Groovy & Wild Films from Around the World

Friday, June 27, 2014

Nightmares Come at Night in HD and Deconstructed

So I finally watched that actual film on the Redemtion/Kino blu-ray last night, only to be reminded that Nightmares Come at Night is still most definitely one of my favorites. The movie, if you need some background on it, is actually more of an experimental dream-thriller about a double- and triple-crossing heist. All of the characters seem to be in on the plot for their own financial ends, save for our leading lady Diana Lorys (The Awful Dr. Orloff) in her first erotic lead, who is basically being mind-fucked by her friend and her psychiatrist, with a large sum of ill-gotten money dangling as the motivation. Soledad Mrianda, in her small role, is simply lovely, she was entirely magnetic even in her early collaborations with Franco. She and her boyfriend are watching the three-way situation progress from across the property, and they seem to be waiting for the main trio to fuck themselves over so that they can steel the money from a jewelery heist for themselves. The plot is reminiscent of some of Umberto Lenzi's mind-fuck thriller from the late sixties, but Franco really puts a dreamy spin on his take on the erotic thriller.

The opening credit sequence is a brilliant montage of freeze-frames, giving the movie and arthouse lean. What's fantastic about a lot of Franco's films, and I think this is evident in Nightmares as well, is that they seem to be a deconstruction of exploitation thrillers. Instead of hiding scenes of eroticism, they are played out in extremely long sequences that almost juxtapose the thriller/heist plotline. It's almost as if he's telling us that since he went out to make an erotic thriller, he's going to give us exactly that in broken-down genuine terms. I don't think Franco's deconstruction of film genres are intentional, or intentionally artsy or critical of the genres, the deconstruct actually comes out of a basic honesty and directness of the material he's filming - the material he wants to film. And I agree with him -- hell, if you're going to do an erotic thriller, might as well have most of the expositional dialogue rattling off while the actors are naked, or dressed in transparent clothing, right? I think the man was an honest genius, sometimes.

Like so many of his films (Two Undercover Angels, Vampyros Lesbos, Exorcism) it's almost the deconstructed scenes that veer away from the plot that fans remember the most - and they do stick out the most. The slow striptease of Nightmares, the stripping caged go-go-dancer in the silver knee-high boots from Two Undercover Angels, and of course, Soledad Miranda's famous mannequin and candelabra dance-art performance that encapsulates Vampyros Lesbos.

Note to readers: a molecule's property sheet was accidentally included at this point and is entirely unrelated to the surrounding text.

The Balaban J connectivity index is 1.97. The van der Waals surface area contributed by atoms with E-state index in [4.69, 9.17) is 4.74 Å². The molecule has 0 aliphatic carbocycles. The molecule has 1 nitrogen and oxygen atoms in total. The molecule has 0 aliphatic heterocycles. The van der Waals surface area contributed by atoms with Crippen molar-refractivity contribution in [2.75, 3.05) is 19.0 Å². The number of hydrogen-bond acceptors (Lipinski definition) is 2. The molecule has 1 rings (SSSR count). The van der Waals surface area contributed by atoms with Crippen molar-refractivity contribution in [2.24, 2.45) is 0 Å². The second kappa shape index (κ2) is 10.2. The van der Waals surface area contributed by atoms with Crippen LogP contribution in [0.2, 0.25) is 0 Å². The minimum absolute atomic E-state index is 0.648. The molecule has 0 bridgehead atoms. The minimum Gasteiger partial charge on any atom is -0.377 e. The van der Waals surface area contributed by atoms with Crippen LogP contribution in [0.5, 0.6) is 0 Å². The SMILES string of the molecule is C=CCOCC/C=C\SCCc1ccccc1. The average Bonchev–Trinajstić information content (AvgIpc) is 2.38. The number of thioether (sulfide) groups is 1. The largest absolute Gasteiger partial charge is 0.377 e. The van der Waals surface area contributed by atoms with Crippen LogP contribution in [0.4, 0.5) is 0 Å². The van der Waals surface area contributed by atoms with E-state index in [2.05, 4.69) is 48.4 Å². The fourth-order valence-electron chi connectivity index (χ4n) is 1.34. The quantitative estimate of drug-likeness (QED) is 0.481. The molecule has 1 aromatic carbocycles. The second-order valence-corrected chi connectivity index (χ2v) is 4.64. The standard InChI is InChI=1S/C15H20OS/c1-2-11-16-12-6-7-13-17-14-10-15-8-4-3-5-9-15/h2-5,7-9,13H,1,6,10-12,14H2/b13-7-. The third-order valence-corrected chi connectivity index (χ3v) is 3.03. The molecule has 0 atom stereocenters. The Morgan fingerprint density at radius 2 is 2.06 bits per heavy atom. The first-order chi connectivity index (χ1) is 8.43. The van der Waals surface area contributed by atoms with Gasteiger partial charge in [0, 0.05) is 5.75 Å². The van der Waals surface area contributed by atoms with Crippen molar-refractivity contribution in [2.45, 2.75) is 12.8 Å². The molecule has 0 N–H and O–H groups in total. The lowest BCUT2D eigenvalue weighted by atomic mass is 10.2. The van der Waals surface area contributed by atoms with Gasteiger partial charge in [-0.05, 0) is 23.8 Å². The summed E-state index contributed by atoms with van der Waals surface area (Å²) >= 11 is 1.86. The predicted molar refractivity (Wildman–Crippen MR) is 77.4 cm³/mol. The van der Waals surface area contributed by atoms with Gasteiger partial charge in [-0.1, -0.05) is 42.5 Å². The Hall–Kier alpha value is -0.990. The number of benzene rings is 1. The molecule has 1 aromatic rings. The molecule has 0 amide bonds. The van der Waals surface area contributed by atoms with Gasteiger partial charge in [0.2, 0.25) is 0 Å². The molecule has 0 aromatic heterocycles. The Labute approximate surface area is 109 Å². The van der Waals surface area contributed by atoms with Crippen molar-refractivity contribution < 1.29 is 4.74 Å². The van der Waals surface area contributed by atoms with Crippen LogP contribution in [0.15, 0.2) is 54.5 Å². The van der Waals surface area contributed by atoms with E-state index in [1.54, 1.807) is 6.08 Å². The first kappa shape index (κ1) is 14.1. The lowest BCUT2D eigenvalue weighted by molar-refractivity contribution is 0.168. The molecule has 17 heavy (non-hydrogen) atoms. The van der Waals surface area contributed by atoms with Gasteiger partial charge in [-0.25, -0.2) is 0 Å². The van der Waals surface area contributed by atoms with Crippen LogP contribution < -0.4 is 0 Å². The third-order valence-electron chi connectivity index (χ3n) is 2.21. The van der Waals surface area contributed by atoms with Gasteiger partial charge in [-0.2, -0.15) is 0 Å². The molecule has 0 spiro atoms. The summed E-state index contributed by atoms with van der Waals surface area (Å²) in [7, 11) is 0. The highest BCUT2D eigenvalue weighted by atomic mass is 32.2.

Redemption's blu-ray is amazing. The picture looks fantastic, and they didn't touch the films dirt or scratches - which I love. Personally, I think it's one of the best-looking films, next to Female Vampire. I think I'm going to check out one of Kino's Mara Bava releases next. I have Whip and the Body sitting on the living room coffee table, now.

Thanks to Rock! Shock! Pop! for some of these photos!

Wednesday, June 25, 2014

Two Red Lips & a Sex Charade

Going back to my week of re-watching Jess Franco flicks, I was excited to revisit Two Undercover Angels and Kiss Me Monster, as I'd had the new-er Blue Underground DVD set sitting around for a while. I used to own the old Anchor Bay releases from the early 2000's, but those had been full-frame and the video wasn't actually all that good. To my utter dismay, I found that the films weren't really all that great, either - the memory of the films in my mind were far more exciting than the films were to me now, a dozen years after I'd first seen them. I did revisit them back in '07 or '08 or '09 sometime, too, when I was writing the "Immoral Tales" series here. The films, which are comic-strip James-Bond-esque comedy-thrillers about two gorgeous female amateur detectives who have to go undercover to solve the various crimes and conspiracies, sounds a lot more fun as I'm writing this -- but even at 79 minutes per film, they run out of steam. There are great dance/strip/jazz performances in the middle of both films that inject some energy and titillation halfway through, and overall, the movies are definitely not without their charm... there is always something to look at, the costumes, the locations, the cheesy yet sexy sight-gags. Perhaps part of my growth away from these two films, which had played such an important role in my initial access to Franco's movies, is that I think I've gotten into a more surrealistic mindset when delving into Franco's films over the last few years (or as he's describes it, esoteric), and right now Two Undercover Angels and Kiss Me Monster are a little too cutesy-poo and broad-humoured for me. The former sees the pair going undercover as art swindlers in order to catch a bizarre serial killer who photographs his victims and then sells the prints at art galleries (as I said, the films are not without their charm), while the second one goes into some convoluted Euro-hopping conspiracy plot that... well, in all honesty, I was distracted by all the cages and whipping, I can't remember the flimsy plot of that one, but there are definitely a lot more car chases in it. Of course, the main assets are, and have always been, Rosanna Yanni and Janine Reynaud, who play the dynamic duo and carry the weight of both films on their shoulders. They are sweet to watch, I must say.